2. Sales and Cost Data

Nike next objects to disclosing its non-public sales data to Mr. Myrhum. In Nike's view, "there is no reason for a technical expert to have access to this kind of financial information." (Def. Resp., at 10 (citing United States Gypsum, 2004 WL 816770, at *3) ("It would also seem that financial and customer information that may be disclosed because possibly relevant to the issue of damages is not the type of information that need be provided to a technical expert."). Unlike in United States Gypsum, however, Saso Golf claims that the sales data "is relevant to the validity issue of obviousness." (Pl. Reply, at 8.) Specifically, secondary consideration evidence, such as commercial success, "constitutes independent evidence of nonobviousness." Rothman v. Target Corp., 556 F.3d 1310, 1321 (Fed. Cir. 2009) (quoting Ortho-McNeil Pharm., Inc. v. Mylan Labs., Inc., 520 F.3d 1358, 1356 (Fed. Cir. 2008)).

The court finds that the balance weighs in favor of disclosing the sales data to Mr. Myrhum. The information is relevant to an assessment of validity and, as noted, Saso Golf has demonstrated that "there are not other experts available or that those who are available will be less useful than [Mr. Myrhum]." United States Gypsum, 2004 WL 816770, at *1. Contrary to Nike's suggestion, there is no evidence that retired consultants and academics will be as effective as Mr. Myrhum, or that they will be more willing or able to oppose Nike. At the same time, Nike has not shown that any risk of inadvertent disclosure of the sales data cannot be addressed adequately by the PO. Unlike the.IGS files, there is no reason to believe that sales data is likely to be incorporated into an expert's design repertoire.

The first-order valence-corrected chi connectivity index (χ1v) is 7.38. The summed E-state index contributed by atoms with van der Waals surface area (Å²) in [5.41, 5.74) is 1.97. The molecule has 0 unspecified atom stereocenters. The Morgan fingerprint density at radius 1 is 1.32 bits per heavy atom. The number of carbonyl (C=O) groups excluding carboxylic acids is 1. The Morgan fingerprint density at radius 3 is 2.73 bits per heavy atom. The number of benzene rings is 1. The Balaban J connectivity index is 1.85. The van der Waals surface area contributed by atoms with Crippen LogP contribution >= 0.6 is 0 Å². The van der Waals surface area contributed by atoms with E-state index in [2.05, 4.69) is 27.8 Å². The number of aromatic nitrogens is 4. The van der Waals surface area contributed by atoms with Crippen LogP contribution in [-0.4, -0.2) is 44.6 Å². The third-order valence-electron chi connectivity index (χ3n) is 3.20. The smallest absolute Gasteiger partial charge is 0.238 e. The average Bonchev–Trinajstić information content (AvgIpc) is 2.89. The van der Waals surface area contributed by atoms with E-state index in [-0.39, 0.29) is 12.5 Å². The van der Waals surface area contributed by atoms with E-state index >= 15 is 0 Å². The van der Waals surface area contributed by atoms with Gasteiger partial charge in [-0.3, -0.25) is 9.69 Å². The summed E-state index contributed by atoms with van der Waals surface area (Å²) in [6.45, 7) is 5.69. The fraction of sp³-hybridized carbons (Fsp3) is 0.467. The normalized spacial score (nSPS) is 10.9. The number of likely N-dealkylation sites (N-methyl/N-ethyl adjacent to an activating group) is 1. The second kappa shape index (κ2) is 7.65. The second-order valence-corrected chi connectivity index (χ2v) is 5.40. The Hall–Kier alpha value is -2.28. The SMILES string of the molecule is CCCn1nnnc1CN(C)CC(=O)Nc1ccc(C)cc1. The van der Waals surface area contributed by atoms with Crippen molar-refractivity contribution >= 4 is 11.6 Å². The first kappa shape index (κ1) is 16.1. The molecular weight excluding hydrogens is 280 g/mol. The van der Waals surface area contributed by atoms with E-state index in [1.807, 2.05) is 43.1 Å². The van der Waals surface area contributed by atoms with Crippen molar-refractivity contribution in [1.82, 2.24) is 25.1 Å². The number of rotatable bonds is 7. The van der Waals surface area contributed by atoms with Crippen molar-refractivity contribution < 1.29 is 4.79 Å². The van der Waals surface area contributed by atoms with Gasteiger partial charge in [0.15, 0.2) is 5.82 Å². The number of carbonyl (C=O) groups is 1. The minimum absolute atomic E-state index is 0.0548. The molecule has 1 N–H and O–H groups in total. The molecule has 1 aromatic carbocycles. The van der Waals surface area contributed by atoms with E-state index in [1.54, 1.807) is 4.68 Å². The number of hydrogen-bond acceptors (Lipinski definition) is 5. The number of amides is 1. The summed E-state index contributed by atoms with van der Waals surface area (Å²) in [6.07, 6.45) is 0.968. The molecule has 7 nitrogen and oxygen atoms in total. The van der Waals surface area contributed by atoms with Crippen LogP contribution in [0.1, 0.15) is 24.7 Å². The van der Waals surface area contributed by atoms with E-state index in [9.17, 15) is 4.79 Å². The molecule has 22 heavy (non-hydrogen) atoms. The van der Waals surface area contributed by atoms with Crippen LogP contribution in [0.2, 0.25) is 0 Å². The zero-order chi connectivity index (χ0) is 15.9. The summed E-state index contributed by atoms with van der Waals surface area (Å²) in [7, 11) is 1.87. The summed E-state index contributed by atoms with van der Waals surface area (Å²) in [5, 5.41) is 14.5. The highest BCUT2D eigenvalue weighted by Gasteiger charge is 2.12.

3. Communications